President Barack Obama addresses the 68th session of the United Nations General Assembly, Tuesday, September 24, 2013. (AP Photo/Pablo Martinez Monsivais)
All of a sudden we’re talking to Iran. Now, granted, that shouldn’t be such an astonishing bombshell. But given the reality of the last several decades, it pretty much is. And that’s all good. It’s been too long coming, it’s still too hesitant, there’s still too much hinting about military force behind it… but we’re talking. Foreign minister to foreign minister, Kerry to Zarif, it’s all a good sign.
There were lots of problem areas in the speech—President Obama was right when he said that US policy in the Middle East would lead to charges of “hypocrisy and inconsistency.” US policy—its protection of Israeli violations of international law, its privileging of petro-monarchies over human rights, its coddling of military dictators—remains rank with hypocrisy and inconsistency. And Obama’s speech reflected much of it.
But President Obama’s speech at the United Nations General Assembly reflected some of the extraordinary shifts in global—especially Middle East and most especially Syria-related—politics that have taken shape in the last six or eight weeks. And on Iran, that was good news. Yes the president trotted out his familiar litany that “we are determined to prevent Iran from developing a nuclear weapon.” But this time, there was no “all options on the table” threat. He added explicitly that “we are not seeking regime change and we respect the right of the Iranian people to access peaceful nuclear energy.” The reference to Iran’s right to nuclear energy represented a major shift away from the longstanding claim among many US hawks and the Israeli government that Iran must give up all nuclear enrichment.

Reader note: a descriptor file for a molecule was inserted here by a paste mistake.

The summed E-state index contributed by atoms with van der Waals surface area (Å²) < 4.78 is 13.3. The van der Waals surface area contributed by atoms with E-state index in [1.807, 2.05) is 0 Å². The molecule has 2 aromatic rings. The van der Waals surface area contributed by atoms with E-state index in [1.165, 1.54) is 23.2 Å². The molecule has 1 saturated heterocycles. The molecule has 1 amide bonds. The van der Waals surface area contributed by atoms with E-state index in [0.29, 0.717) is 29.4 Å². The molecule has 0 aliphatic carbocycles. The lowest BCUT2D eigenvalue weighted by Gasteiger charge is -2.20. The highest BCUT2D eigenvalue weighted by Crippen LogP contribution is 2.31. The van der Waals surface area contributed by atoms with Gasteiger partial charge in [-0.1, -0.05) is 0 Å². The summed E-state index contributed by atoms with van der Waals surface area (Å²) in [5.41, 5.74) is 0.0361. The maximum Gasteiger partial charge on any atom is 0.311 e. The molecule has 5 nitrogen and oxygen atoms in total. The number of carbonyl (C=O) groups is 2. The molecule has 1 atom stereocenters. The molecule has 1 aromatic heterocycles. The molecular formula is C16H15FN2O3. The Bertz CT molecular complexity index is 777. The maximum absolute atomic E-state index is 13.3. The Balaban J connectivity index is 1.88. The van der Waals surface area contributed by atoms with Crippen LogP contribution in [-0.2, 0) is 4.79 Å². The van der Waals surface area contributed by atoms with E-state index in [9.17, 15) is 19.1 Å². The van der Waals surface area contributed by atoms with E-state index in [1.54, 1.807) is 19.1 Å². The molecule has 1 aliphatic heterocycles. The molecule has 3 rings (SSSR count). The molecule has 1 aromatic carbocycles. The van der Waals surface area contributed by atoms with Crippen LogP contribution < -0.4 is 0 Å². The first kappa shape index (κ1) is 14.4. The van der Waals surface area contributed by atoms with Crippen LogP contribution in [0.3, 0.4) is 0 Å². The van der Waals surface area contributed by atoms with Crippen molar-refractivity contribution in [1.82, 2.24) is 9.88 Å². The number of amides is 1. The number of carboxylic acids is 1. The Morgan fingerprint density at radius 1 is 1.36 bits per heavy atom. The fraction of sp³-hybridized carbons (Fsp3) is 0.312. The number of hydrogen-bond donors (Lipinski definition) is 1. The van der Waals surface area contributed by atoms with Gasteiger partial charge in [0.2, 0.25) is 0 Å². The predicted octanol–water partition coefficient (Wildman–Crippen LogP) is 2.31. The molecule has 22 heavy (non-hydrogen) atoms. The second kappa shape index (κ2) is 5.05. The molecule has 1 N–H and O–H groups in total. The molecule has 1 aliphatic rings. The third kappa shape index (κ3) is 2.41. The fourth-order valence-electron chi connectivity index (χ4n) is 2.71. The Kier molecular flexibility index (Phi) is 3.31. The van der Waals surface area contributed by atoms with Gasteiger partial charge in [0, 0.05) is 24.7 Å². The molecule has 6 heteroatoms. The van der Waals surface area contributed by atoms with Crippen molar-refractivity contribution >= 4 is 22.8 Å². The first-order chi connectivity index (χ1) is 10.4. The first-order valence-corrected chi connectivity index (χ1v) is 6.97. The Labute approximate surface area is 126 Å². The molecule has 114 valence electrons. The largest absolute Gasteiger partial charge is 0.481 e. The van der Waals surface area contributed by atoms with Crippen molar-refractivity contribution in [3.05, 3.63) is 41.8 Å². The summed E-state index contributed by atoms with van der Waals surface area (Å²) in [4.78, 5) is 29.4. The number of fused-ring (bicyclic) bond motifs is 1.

Respecting Iran’s right to “access” nuclear energy is still a bit of a dodge, of course—Article IV of the Non-Proliferation Treaty (NPT) recognizes not just access but “the inalienable right of all the Parties to the Treaty to develop research, production and use of nuclear energy for peaceful purposes without discrimination.” Iran is a longstanding signatory to the NPT, and is entitled to all those rights. Obama referred only that “we insist that the Iranian government meet its responsibilities” under the NPT, while saying nothing about Iran’s rights under the treaty. But the high visibility US recognition of any Iranian right to nuclear power—in the context of a new willingness to open talks—is still enormously important.
It was also important that President Obama spoke of Iran with respect, acknowledging Iranian interests and opinions as legitimate and parallel to Washington’s. He recognized that Iranian mistrust of the United States has “deep roots,” referencing (however carefully) the “history of US interference in their affairs and of America’s role in overthrowing an Iranian government during the Cold War.” In fact, his identification of the 1953 US-backed coup that overthrew Iran’s democratically elected President Mohamed Mossadegh as a product of the Cold War may have been part of an effort to distance himself and his administration from those actions. (It’s a bit disingenuous, of course. The primary rationale for the coup was far more a response to Mossadegh’s nationalization of Iran’s oil than to his ties to the Soviet Union.)